The face of God is not just white ... or American
By Mary Morrell | Correspondent
Recent comments attributed to the U.S. President have drawn a strong outcry from many, but have also unleashed a torrent of support from people who have used this as an excuse to go to extreme racist and nationalist lengths. Sadly, they often punctuate their roaring with words that best serve as the beginning of a prayer … “God Bless.”
Too often “God Bless America,” which should be a prayer offered in gratitude and humility, has become a nationalist cry which touts some perceived U.S. superiority, as a country and a people, over other countries and peoples.
In truth, a sense of superiority is what breeds white nationalism, an anathema to faith in God, whose face is not just white, and whose loves extends to all of his children of every race.
Yes, we are fortunate to have a decent standard of living in the U.S. Most of us have homes with utilities, food and water, access to health care, safe places to live and work, but, perhaps surprisingly to some, not all of us. Some people in America have no food, no water, no electricity, no shoes, no home. Poverty exists in America, as it does in some form in every country in the world, and it looks just as ugly here as it does in the countries some are so quick to disparage.
Poverty should never be the measuring stick of human dignity. The fact that so many people in other countries are deprived of the basic necessities should not be a cause for our flag waving but our compassion, and our acknowledgement that in our basic humanity we are no different and no better than anyone else.
Some people have linked all of society’s ills, as well as changes they do not like, to the policies that have taken prayer and references to God out of our public schools. I submit, however, that it is far more worrisome when God appears to be missing in the hearts and minds of those who seem to have forgotten that we can love our country without promoting racism, bigotry and an excessive nationalism which breeds hatred and intolerance.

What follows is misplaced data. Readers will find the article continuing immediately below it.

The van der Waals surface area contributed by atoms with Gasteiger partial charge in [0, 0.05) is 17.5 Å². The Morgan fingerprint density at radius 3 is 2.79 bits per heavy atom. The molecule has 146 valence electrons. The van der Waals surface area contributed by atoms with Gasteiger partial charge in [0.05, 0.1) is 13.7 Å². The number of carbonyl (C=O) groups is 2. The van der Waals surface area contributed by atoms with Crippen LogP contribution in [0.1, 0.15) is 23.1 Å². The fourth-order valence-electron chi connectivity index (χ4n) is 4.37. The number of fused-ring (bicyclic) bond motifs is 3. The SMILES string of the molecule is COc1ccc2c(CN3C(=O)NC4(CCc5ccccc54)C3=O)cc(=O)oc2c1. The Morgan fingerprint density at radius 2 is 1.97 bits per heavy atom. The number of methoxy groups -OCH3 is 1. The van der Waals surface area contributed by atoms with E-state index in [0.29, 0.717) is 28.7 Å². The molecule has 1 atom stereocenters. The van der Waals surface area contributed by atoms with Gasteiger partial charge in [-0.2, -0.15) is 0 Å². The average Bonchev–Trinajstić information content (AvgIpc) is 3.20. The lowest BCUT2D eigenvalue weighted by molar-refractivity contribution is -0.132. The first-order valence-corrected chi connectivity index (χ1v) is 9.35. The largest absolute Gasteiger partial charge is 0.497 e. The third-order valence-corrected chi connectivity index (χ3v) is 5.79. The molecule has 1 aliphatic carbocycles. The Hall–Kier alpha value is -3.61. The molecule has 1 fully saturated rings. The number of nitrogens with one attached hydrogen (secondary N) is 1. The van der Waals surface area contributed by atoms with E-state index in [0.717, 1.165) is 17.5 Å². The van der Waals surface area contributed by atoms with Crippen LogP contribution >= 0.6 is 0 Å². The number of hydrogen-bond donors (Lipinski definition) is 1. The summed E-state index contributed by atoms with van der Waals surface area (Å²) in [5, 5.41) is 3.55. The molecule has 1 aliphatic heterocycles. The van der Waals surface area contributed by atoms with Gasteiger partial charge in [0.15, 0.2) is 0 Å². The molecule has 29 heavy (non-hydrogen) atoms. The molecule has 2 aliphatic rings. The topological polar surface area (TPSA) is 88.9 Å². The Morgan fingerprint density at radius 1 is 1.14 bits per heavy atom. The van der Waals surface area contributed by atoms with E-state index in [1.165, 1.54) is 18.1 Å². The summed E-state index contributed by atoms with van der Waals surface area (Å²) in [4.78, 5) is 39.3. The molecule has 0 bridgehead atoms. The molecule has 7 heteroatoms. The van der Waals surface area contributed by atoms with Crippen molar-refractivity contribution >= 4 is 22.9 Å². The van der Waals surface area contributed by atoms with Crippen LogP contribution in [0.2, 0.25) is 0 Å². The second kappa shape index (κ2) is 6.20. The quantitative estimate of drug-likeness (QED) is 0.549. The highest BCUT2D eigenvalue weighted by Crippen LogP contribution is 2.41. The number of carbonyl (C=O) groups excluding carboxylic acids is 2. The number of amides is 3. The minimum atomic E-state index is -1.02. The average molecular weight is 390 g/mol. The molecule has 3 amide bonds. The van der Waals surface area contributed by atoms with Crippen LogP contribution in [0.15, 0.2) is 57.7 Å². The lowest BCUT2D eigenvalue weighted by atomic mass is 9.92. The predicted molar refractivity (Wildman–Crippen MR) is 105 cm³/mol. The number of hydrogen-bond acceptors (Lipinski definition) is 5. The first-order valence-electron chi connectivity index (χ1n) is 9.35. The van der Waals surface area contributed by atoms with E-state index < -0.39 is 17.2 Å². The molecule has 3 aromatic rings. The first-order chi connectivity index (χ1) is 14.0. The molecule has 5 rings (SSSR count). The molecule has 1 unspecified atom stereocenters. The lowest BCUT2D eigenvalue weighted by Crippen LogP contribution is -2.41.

For those Christians, specifically Catholics, who insist on supporting this kind of rhetoric, the words of Pope Francis in Evangelii Gaudium remind us of the teachings of Jesus who came for the poor and disadvantaged in body and spirit, not the arrogant or self-promoting, and certainly not for the good of any particular nation or any particular race:
“God’s heart has a special place for the poor, so much so that he himself ‘became poor’ (2 Cor 8:9). The entire history of our redemption is marked by the presence of the poor. Salvation came to us from the ‘yes’ uttered by a lowly maiden from a small town on the fringes of a great empire. The Saviour was born in a manger, in the midst of animals, like children of poor families; he was presented at the Temple along with two turtledoves, the offering made by those who could not afford a lamb (cf. Lk 2:24; Lev 5:7); he was raised in a home of ordinary workers and worked with his own hands to earn his bread.
“When he began to preach the Kingdom, crowds of the dispossessed followed him, illustrating his words: ‘The Spirit of the Lord is upon me, because he has anointed me to preach good news to the poor’ (Lk 4:18). He assured those burdened by sorrow and crushed by poverty that God has a special place for them in his heart: ‘Blessed are you poor, yours is the kingdom of God’ (Lk 6:20).”
Highlighting the Church’s preferential option for the poor, and our responsibility as Catholics, Pope Francis calls us “to find Christ in them, to lend our voice to their causes, but also to be their friends, to listen to them, to speak for them and to embrace the mysterious wisdom which God wishes to share with us through them.”
Pope Francis also calls us to “accompany the poor on their path of liberation,” and reiterates an important question posed first by St. John Paul II: “Would not this approach be the greatest and most effective presentation of the good news of the kingdom? (Novo Millennio Inuente, 2001)”
Most importantly, as the country seems to be growing more divisive and blatant in its expression of racism and bigotry, we would do well to heed the teaching of both Pope Francis and St. John Paul II, who remind us: “In the diversity of peoples who experience the gift of God, each in accordance with its own culture, the Church expresses her genuine catholicity and shows forth the ‘beauty of her varied face’ (Novo Millennio Ineunte, 2001).”
Mary Morrell is an award-winning writer, editor and educator working at Wellspring Communications. She can be reached at [email protected], and read at her blog,’ God Talk and Tea.’